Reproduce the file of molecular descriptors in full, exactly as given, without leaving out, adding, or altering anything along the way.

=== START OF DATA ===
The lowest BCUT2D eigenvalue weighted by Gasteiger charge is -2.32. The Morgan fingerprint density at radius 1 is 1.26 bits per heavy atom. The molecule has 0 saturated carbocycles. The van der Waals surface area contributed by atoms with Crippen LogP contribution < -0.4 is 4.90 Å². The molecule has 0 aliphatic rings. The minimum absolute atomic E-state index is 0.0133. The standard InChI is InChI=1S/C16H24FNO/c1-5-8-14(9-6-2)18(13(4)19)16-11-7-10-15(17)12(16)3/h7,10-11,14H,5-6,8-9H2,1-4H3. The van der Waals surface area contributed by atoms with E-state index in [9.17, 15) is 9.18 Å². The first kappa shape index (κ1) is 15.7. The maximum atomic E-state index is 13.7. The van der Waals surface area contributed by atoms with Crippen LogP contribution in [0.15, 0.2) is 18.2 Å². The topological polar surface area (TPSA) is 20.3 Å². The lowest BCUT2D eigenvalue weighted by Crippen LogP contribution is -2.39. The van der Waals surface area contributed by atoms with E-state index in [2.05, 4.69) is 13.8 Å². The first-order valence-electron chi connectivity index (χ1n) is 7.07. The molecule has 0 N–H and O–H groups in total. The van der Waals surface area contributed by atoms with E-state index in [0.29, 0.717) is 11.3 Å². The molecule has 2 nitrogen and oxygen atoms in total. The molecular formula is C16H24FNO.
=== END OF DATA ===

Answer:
The lowest BCUT2D eigenvalue weighted by Gasteiger charge is -2.32. The Morgan fingerprint density at radius 1 is 1.26 bits per heavy atom. The molecule has 0 saturated carbocycles. The van der Waals surface area contributed by atoms with Crippen LogP contribution < -0.4 is 4.90 Å². The molecule has 0 aliphatic rings. The minimum absolute atomic E-state index is 0.0133. The standard InChI is InChI=1S/C16H24FNO/c1-5-8-14(9-6-2)18(13(4)19)16-11-7-10-15(17)12(16)3/h7,10-11,14H,5-6,8-9H2,1-4H3. The van der Waals surface area contributed by atoms with E-state index in [9.17, 15) is 9.18 Å². The first kappa shape index (κ1) is 15.7. The maximum atomic E-state index is 13.7. The van der Waals surface area contributed by atoms with Crippen LogP contribution in [0.15, 0.2) is 18.2 Å². The topological polar surface area (TPSA) is 20.3 Å². The lowest BCUT2D eigenvalue weighted by Crippen LogP contribution is -2.39. The van der Waals surface area contributed by atoms with E-state index in [2.05, 4.69) is 13.8 Å². The first-order valence-electron chi connectivity index (χ1n) is 7.07. The molecule has 0 N–H and O–H groups in total. The van der Waals surface area contributed by atoms with E-state index in [0.29, 0.717) is 11.3 Å². The molecule has 2 nitrogen and oxygen atoms in total. The molecular formula is C16H24FNO.